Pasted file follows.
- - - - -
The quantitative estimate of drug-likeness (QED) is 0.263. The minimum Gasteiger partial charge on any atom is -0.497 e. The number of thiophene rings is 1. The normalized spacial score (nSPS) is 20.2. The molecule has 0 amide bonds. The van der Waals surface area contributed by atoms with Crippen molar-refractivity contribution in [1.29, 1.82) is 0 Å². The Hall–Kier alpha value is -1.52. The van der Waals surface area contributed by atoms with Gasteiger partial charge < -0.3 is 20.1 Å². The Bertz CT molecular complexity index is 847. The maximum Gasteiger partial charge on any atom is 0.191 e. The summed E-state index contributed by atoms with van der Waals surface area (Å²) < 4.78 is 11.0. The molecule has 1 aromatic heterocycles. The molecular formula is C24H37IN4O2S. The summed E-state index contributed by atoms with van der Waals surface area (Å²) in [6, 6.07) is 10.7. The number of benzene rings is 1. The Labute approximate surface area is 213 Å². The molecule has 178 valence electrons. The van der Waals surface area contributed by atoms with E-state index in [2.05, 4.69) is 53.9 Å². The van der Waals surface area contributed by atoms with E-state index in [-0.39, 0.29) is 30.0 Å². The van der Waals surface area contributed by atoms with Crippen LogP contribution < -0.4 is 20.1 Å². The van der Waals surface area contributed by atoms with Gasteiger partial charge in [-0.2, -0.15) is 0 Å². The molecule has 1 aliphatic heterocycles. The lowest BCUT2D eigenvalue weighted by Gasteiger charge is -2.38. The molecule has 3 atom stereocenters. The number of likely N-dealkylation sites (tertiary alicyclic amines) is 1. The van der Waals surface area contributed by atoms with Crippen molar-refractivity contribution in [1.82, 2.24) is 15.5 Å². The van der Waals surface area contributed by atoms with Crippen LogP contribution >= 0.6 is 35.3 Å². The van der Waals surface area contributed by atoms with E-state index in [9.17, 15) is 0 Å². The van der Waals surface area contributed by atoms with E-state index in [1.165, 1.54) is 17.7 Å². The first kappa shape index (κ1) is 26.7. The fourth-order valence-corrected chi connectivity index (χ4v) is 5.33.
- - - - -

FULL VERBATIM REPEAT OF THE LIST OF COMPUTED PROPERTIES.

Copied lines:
The quantitative estimate of drug-likeness (QED) is 0.263. The minimum Gasteiger partial charge on any atom is -0.497 e. The number of thiophene rings is 1. The normalized spacial score (nSPS) is 20.2. The molecule has 0 amide bonds. The van der Waals surface area contributed by atoms with Crippen molar-refractivity contribution in [1.29, 1.82) is 0 Å². The Hall–Kier alpha value is -1.52. The van der Waals surface area contributed by atoms with Gasteiger partial charge < -0.3 is 20.1 Å². The Bertz CT molecular complexity index is 847. The maximum Gasteiger partial charge on any atom is 0.191 e. The summed E-state index contributed by atoms with van der Waals surface area (Å²) < 4.78 is 11.0. The molecule has 1 aromatic heterocycles. The molecular formula is C24H37IN4O2S. The summed E-state index contributed by atoms with van der Waals surface area (Å²) in [6, 6.07) is 10.7. The number of benzene rings is 1. The Labute approximate surface area is 213 Å². The molecule has 178 valence electrons. The van der Waals surface area contributed by atoms with E-state index in [2.05, 4.69) is 53.9 Å². The van der Waals surface area contributed by atoms with E-state index in [-0.39, 0.29) is 30.0 Å². The van der Waals surface area contributed by atoms with Crippen LogP contribution < -0.4 is 20.1 Å². The van der Waals surface area contributed by atoms with Gasteiger partial charge in [-0.2, -0.15) is 0 Å². The molecule has 1 aliphatic heterocycles. The lowest BCUT2D eigenvalue weighted by Gasteiger charge is -2.38. The molecule has 3 atom stereocenters. The number of likely N-dealkylation sites (tertiary alicyclic amines) is 1. The van der Waals surface area contributed by atoms with Crippen molar-refractivity contribution in [1.82, 2.24) is 15.5 Å². The van der Waals surface area contributed by atoms with Crippen LogP contribution >= 0.6 is 35.3 Å². The van der Waals surface area contributed by atoms with E-state index in [9.17, 15) is 0 Å². The van der Waals surface area contributed by atoms with E-state index in [1.165, 1.54) is 17.7 Å². The first kappa shape index (κ1) is 26.7. The fourth-order valence-corrected chi connectivity index (χ4v) is 5.33.